Shares in Glencore Xstrata shot up 4 per cent on the newly formed commodities empire’s first full day of trading as a single entity.
Investors have been eagerly awaiting the long-mooted creation of the world’s fourth biggest miner, a deal that was completed on Thursday. This anticipation showed as investors gobbled up stock in a company whose shares debuted at 334p, valuing Glencore Xstrata at more than £44.5bn. It closed at 343.95p, a rise of 12.8p from Thursday’s closing price.
The share hike validated Ivan Glasenberg’s ambition to reunite the two companies: Xstrata span out of the wheat-to-nickel trader Glencore as a collection of coal assets over a decade ago. The proposal was initially a merger, but Mr Glasenberg’s Glencore ended up in effect taking over Xstrata.
The South African billionaire is now chief executive of the merged group, which wooed investors yesterday with news that the $500m (£320m) of savings expected to be made from bashing the two companies together would be “comfortably met”.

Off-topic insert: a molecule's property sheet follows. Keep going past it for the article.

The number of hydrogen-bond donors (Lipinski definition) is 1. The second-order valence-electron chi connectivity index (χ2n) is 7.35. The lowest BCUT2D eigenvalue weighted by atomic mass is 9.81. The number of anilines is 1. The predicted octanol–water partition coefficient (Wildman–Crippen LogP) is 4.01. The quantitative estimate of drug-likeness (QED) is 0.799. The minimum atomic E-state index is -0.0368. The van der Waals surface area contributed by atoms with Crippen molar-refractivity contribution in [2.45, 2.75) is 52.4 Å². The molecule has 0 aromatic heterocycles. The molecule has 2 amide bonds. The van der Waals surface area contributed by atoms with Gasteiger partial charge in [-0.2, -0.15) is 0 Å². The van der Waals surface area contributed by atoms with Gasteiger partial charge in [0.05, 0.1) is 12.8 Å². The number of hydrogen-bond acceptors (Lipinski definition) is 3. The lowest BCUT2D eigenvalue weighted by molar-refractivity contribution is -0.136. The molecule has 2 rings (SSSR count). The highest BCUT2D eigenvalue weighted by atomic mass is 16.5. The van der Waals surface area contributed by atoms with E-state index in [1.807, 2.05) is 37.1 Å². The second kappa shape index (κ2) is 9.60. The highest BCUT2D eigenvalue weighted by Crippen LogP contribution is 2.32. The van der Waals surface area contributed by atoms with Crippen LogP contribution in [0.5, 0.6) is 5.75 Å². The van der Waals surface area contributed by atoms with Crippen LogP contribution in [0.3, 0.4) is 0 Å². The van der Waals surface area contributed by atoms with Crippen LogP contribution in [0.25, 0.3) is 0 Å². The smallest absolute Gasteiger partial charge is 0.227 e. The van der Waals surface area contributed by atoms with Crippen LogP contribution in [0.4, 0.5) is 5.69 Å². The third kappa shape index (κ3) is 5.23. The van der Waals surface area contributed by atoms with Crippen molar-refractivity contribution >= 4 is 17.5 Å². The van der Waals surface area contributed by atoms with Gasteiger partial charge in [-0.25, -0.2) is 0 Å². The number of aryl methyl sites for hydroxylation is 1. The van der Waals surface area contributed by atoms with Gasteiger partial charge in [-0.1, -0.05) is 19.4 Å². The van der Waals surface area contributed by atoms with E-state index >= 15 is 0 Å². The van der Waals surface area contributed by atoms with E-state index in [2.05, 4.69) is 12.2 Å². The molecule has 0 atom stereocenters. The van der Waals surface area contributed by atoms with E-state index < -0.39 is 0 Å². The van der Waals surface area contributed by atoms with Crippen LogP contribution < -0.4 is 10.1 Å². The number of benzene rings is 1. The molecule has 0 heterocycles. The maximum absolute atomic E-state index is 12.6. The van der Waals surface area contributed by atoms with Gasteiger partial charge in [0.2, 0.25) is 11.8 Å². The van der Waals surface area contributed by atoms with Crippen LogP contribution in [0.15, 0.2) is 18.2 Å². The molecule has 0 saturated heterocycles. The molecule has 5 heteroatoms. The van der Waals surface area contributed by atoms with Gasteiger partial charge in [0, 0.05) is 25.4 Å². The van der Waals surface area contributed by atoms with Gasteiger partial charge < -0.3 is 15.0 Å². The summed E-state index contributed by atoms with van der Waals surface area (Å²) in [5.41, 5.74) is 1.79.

Glencore Xstrata has vowed to cut costs, sell unneeded assets and give any spare cash to shareholders. Mr Glasenberg said that the $500m savings figure had not included overheads that it can cut out of Xstrata, leading analysts at Jefferies to estimate that the final figure could be more than $1bn.
In further proof that Glencore is the dominant party in this deal, 12 of the 14 top divisional jobs have been taken by Glencore executives. Xstrata’s Peter Freyburg and Mark Eames will run coal and iron ore mining respectively.
Mr Glasenberg has also launched a 100-day review of Xstrata’s mines and plants, expected to lead to the sale of projects where costs have greatly increased recently. However, he insisted: “We are not desperate to sell assets. Glencore will not be selling assets at the wrong time in the cycle.”
Glencore is also closing Xstrata’s main corporate offices in London and the Swiss canton of Zug.
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